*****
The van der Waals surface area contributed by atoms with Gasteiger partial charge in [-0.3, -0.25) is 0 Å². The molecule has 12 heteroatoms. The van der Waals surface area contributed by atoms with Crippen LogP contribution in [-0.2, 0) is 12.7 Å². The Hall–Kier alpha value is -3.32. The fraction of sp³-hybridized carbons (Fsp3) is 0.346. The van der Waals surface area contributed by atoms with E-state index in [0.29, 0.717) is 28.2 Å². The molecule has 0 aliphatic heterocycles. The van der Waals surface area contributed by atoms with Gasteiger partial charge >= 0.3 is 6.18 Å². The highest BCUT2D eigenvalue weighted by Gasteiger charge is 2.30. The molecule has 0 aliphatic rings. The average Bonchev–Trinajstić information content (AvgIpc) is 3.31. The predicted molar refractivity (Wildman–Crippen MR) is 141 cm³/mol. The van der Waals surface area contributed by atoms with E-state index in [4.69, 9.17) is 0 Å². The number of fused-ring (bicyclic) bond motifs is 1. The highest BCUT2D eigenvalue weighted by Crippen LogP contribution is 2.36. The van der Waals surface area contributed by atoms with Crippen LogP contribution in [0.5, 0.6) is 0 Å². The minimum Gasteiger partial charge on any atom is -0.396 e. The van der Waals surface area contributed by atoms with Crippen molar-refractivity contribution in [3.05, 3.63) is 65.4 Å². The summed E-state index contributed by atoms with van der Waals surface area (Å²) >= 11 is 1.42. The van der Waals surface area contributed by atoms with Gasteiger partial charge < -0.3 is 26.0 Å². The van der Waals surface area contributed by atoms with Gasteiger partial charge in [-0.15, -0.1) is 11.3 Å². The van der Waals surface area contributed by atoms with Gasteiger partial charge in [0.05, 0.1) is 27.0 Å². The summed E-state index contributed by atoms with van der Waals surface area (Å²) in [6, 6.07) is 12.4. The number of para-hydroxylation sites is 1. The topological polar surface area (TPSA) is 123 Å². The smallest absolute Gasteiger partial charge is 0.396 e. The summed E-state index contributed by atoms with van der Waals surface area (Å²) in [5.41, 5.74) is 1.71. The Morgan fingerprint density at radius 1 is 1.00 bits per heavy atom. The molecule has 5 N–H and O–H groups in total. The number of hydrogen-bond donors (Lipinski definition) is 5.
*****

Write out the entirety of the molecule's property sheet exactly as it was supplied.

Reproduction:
The van der Waals surface area contributed by atoms with Gasteiger partial charge in [-0.3, -0.25) is 0 Å². The molecule has 12 heteroatoms. The van der Waals surface area contributed by atoms with Crippen LogP contribution in [-0.2, 0) is 12.7 Å². The Hall–Kier alpha value is -3.32. The fraction of sp³-hybridized carbons (Fsp3) is 0.346. The van der Waals surface area contributed by atoms with E-state index in [0.29, 0.717) is 28.2 Å². The molecule has 0 aliphatic heterocycles. The van der Waals surface area contributed by atoms with Gasteiger partial charge >= 0.3 is 6.18 Å². The highest BCUT2D eigenvalue weighted by Gasteiger charge is 2.30. The molecule has 0 aliphatic rings. The average Bonchev–Trinajstić information content (AvgIpc) is 3.31. The predicted molar refractivity (Wildman–Crippen MR) is 141 cm³/mol. The van der Waals surface area contributed by atoms with E-state index in [4.69, 9.17) is 0 Å². The number of fused-ring (bicyclic) bond motifs is 1. The highest BCUT2D eigenvalue weighted by Crippen LogP contribution is 2.36. The van der Waals surface area contributed by atoms with Crippen LogP contribution in [0.5, 0.6) is 0 Å². The minimum Gasteiger partial charge on any atom is -0.396 e. The van der Waals surface area contributed by atoms with Crippen molar-refractivity contribution in [3.05, 3.63) is 65.4 Å². The summed E-state index contributed by atoms with van der Waals surface area (Å²) >= 11 is 1.42. The van der Waals surface area contributed by atoms with Gasteiger partial charge < -0.3 is 26.0 Å². The van der Waals surface area contributed by atoms with Gasteiger partial charge in [-0.15, -0.1) is 11.3 Å². The van der Waals surface area contributed by atoms with Gasteiger partial charge in [0.05, 0.1) is 27.0 Å². The summed E-state index contributed by atoms with van der Waals surface area (Å²) in [6, 6.07) is 12.4. The number of para-hydroxylation sites is 1. The topological polar surface area (TPSA) is 123 Å². The smallest absolute Gasteiger partial charge is 0.396 e. The summed E-state index contributed by atoms with van der Waals surface area (Å²) in [5.41, 5.74) is 1.71. The Morgan fingerprint density at radius 1 is 1.00 bits per heavy atom. The molecule has 5 N–H and O–H groups in total. The number of hydrogen-bond donors (Lipinski definition) is 5.